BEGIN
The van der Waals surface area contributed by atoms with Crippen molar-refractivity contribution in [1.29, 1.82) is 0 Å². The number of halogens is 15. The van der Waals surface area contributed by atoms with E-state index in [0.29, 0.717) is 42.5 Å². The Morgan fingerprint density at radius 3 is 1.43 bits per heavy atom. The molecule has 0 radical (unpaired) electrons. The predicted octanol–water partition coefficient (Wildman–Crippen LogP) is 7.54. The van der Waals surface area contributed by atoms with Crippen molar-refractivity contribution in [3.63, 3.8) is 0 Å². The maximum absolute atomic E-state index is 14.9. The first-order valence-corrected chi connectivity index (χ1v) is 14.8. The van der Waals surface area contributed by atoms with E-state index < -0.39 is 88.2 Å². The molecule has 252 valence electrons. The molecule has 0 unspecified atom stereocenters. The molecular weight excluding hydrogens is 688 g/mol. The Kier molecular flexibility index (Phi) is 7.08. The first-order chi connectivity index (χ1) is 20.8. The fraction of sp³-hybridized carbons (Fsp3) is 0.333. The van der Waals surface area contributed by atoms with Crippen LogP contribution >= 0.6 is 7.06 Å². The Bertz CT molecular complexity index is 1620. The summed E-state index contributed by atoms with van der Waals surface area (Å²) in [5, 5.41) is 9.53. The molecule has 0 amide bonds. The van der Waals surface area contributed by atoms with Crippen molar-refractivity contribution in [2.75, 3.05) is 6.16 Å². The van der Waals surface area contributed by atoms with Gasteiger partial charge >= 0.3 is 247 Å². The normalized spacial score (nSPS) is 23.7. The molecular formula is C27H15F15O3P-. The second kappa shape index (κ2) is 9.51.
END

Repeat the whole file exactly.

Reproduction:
The van der Waals surface area contributed by atoms with Crippen molar-refractivity contribution in [1.29, 1.82) is 0 Å². The number of halogens is 15. The van der Waals surface area contributed by atoms with E-state index in [0.29, 0.717) is 42.5 Å². The Morgan fingerprint density at radius 3 is 1.43 bits per heavy atom. The molecule has 0 radical (unpaired) electrons. The predicted octanol–water partition coefficient (Wildman–Crippen LogP) is 7.54. The van der Waals surface area contributed by atoms with Crippen molar-refractivity contribution in [3.63, 3.8) is 0 Å². The maximum absolute atomic E-state index is 14.9. The first-order valence-corrected chi connectivity index (χ1v) is 14.8. The van der Waals surface area contributed by atoms with E-state index < -0.39 is 88.2 Å². The molecule has 252 valence electrons. The molecule has 0 unspecified atom stereocenters. The molecular weight excluding hydrogens is 688 g/mol. The Kier molecular flexibility index (Phi) is 7.08. The first-order chi connectivity index (χ1) is 20.8. The fraction of sp³-hybridized carbons (Fsp3) is 0.333. The van der Waals surface area contributed by atoms with Crippen LogP contribution >= 0.6 is 7.06 Å². The Bertz CT molecular complexity index is 1620. The summed E-state index contributed by atoms with van der Waals surface area (Å²) in [5, 5.41) is 9.53. The molecule has 0 amide bonds. The van der Waals surface area contributed by atoms with Crippen molar-refractivity contribution in [2.75, 3.05) is 6.16 Å². The van der Waals surface area contributed by atoms with Gasteiger partial charge >= 0.3 is 247 Å². The normalized spacial score (nSPS) is 23.7. The molecular formula is C27H15F15O3P-. The second kappa shape index (κ2) is 9.51.